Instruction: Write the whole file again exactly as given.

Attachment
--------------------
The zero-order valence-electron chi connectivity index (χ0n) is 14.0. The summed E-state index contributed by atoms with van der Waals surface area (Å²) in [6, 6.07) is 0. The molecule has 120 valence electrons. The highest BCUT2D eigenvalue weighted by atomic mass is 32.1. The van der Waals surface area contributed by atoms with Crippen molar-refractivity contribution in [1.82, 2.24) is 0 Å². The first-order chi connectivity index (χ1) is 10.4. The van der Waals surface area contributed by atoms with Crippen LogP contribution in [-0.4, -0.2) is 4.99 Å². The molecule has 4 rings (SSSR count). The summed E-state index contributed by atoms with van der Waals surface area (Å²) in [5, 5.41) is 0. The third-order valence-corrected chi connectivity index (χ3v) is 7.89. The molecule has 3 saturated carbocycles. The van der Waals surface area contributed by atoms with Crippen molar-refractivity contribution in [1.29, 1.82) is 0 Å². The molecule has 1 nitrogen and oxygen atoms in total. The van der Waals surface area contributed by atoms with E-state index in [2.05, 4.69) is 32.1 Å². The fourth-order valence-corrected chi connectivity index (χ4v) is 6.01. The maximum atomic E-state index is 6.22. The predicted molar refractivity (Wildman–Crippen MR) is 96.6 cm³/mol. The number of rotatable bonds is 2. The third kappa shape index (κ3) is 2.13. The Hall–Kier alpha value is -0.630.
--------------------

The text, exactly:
The zero-order valence-electron chi connectivity index (χ0n) is 14.0. The summed E-state index contributed by atoms with van der Waals surface area (Å²) in [6, 6.07) is 0. The molecule has 120 valence electrons. The highest BCUT2D eigenvalue weighted by atomic mass is 32.1. The van der Waals surface area contributed by atoms with Crippen molar-refractivity contribution in [1.82, 2.24) is 0 Å². The first-order chi connectivity index (χ1) is 10.4. The van der Waals surface area contributed by atoms with Crippen LogP contribution in [-0.4, -0.2) is 4.99 Å². The molecule has 4 rings (SSSR count). The summed E-state index contributed by atoms with van der Waals surface area (Å²) in [5, 5.41) is 0. The third-order valence-corrected chi connectivity index (χ3v) is 7.89. The molecule has 3 saturated carbocycles. The van der Waals surface area contributed by atoms with Crippen molar-refractivity contribution in [1.29, 1.82) is 0 Å². The molecule has 1 nitrogen and oxygen atoms in total. The van der Waals surface area contributed by atoms with E-state index in [2.05, 4.69) is 32.1 Å². The fourth-order valence-corrected chi connectivity index (χ4v) is 6.01. The maximum atomic E-state index is 6.22. The predicted molar refractivity (Wildman–Crippen MR) is 96.6 cm³/mol. The number of rotatable bonds is 2. The third kappa shape index (κ3) is 2.13. The Hall–Kier alpha value is -0.630.